Dismiss
InnovationQ/InnovationQ Plus content will be updated on Sunday, June 25, 10am ET, with new patent and non-patent literature collections. Click here to learn more.
Browse Prior Art Database

Building Directories from DNS: Experiences from WWWSeeker (RFC2517)

IP.com Disclosure Number: IPCOM000003101D
Original Publication Date: 1999-Feb-01
Included in the Prior Art Database: 2000-Sep-13
Document File: 5 page(s) / 13K

Publishing Venue

Internet Society Requests For Comment (RFCs)

Related People

R. Moats: AUTHOR [+2]

Abstract

There has been much discussion and several documents written about the need for an Internet Directory. Recently, this discussion has focused on ways to discover an organization's domain name without relying on use of DNS as a directory service. This memo discusses lessons that were learned during InterNIC Directory and Database Services' development and operation of WWWSeeker, an application that finds a web site given information about the name and location of an organization. The back end database that drives this application was built from information obtained from domain registries via WHOIS and other protocols. We present this information to help future implementors avoid some of the blind alleys that we have already explored. This work builds on the Netfind system that was created by Mike Schwartz and his team at the University of Colorado at Boulder [1].

This text was extracted from a ASCII Text document.
This is the abbreviated version, containing approximately 23% of the total text.

Network Working Group R. Moats

Request for Comments: 2517 R. Huber

Category: Informational AT&T

February 1999

Building Directories from DNS: Experiences from WWWSeeker

Status of this Memo

This memo provides information for the Internet community. It does

not specify an Internet standard of any kind. Distribution of this

memo is unlimited.

Copyright Notice

Copyright (C) The Internet Society (1999). All Rights Reserved.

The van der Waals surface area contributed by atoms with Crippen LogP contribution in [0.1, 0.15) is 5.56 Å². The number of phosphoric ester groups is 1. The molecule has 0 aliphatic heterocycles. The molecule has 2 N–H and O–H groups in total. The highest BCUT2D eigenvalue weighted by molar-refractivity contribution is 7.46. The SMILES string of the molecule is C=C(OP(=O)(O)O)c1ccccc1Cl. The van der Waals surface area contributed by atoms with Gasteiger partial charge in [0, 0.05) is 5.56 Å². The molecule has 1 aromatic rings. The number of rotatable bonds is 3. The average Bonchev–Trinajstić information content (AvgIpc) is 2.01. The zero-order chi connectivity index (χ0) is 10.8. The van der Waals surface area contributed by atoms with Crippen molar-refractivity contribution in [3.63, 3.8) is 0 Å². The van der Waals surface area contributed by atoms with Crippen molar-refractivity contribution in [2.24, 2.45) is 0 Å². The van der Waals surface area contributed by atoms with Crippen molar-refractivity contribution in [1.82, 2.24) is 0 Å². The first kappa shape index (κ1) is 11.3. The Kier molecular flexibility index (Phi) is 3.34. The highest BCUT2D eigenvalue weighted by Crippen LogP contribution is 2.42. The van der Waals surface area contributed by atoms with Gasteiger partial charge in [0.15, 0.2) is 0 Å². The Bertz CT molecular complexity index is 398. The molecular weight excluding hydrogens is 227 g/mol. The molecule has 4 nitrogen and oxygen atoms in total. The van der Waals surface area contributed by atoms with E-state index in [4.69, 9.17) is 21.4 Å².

Abstract

There has been much discussion and several documents written about

the need for an Internet Directory. Recently, this discussion has

focused on ways to discover an organization's domain name without

relying on use of DNS as a directory service. This memo discusses

lessons that were learned during InterNIC Directory and Database

Services' development and operation of WWWSeeker, an application that

finds a web site given information about the name and location of an

organization. The back end database that drives this application was

built from information obtained from domain registries via WHOIS and

other protocols. We present this information to help future

implementors avoid some of the blind alleys that we have already

explored. This work builds on the Netfind system that was created by

Mike Schwartz and his team at the University of Colorado at Boulder

[1].

1. Introduction

Over time, there have been several RFCs [2, 3, 4] about approaches

for providing Internet Directories. Many of the earlier documents

discussed white pages directories that supply mappings from a

person's name to their telephone number, email address, etc.

More recently, there has been discussion of directories that map from

a company name to a domain name or web site. Many people are using

DNS as a directory today to find this type of information about a

given company. Typically when DNS is used, users guess the domain

name of the company they are looking for and then prepend "www.".

This makes it highly desirable for a company to have an easily

guessable name.

There are two major problems here. As the number of assigned names

increases, it becomes more difficult to get an easily guessable name.

Also, the TLD must be guessed as well as the name. While many users

just guess ".COM" as the "default" TLD today, there are many two-

letter country code top-level domains in current use as well as other

gTLDs (.NET, .ORG, and possibly .EDU) with the prospect of additional

gTLDs in the future. As the number of TLDs in general use increases,

guessing gets more difficult.

Between July 1996 and our shutdown in March 1998, the InterNIC

Directory and Database Services project maintained the Netfind search

engine [1] and the associated database that maps organization

information to domain names. This database ...